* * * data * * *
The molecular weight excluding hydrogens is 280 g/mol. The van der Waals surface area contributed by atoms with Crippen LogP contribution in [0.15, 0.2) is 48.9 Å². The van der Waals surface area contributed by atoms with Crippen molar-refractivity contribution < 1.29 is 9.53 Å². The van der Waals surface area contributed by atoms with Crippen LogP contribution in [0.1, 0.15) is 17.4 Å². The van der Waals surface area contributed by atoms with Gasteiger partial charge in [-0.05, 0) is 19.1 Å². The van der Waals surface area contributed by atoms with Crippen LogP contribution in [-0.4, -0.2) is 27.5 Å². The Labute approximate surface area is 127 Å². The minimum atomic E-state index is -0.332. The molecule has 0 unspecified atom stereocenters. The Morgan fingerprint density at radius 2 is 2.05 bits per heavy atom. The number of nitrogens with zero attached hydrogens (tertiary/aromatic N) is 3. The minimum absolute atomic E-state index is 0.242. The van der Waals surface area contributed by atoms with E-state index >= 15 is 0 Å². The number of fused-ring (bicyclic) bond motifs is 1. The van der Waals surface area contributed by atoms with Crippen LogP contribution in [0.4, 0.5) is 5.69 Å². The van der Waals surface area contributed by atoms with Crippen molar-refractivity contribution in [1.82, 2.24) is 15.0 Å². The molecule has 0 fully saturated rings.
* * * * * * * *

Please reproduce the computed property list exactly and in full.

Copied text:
The molecular weight excluding hydrogens is 280 g/mol. The van der Waals surface area contributed by atoms with Crippen LogP contribution in [0.15, 0.2) is 48.9 Å². The van der Waals surface area contributed by atoms with Crippen molar-refractivity contribution < 1.29 is 9.53 Å². The van der Waals surface area contributed by atoms with Crippen LogP contribution in [0.1, 0.15) is 17.4 Å². The van der Waals surface area contributed by atoms with Gasteiger partial charge in [-0.05, 0) is 19.1 Å². The van der Waals surface area contributed by atoms with Crippen LogP contribution in [-0.4, -0.2) is 27.5 Å². The Labute approximate surface area is 127 Å². The minimum atomic E-state index is -0.332. The molecule has 0 unspecified atom stereocenters. The Morgan fingerprint density at radius 2 is 2.05 bits per heavy atom. The number of nitrogens with zero attached hydrogens (tertiary/aromatic N) is 3. The minimum absolute atomic E-state index is 0.242. The van der Waals surface area contributed by atoms with E-state index >= 15 is 0 Å². The number of fused-ring (bicyclic) bond motifs is 1. The van der Waals surface area contributed by atoms with Crippen LogP contribution in [0.4, 0.5) is 5.69 Å². The van der Waals surface area contributed by atoms with Crippen molar-refractivity contribution in [1.82, 2.24) is 15.0 Å². The molecule has 0 fully saturated rings.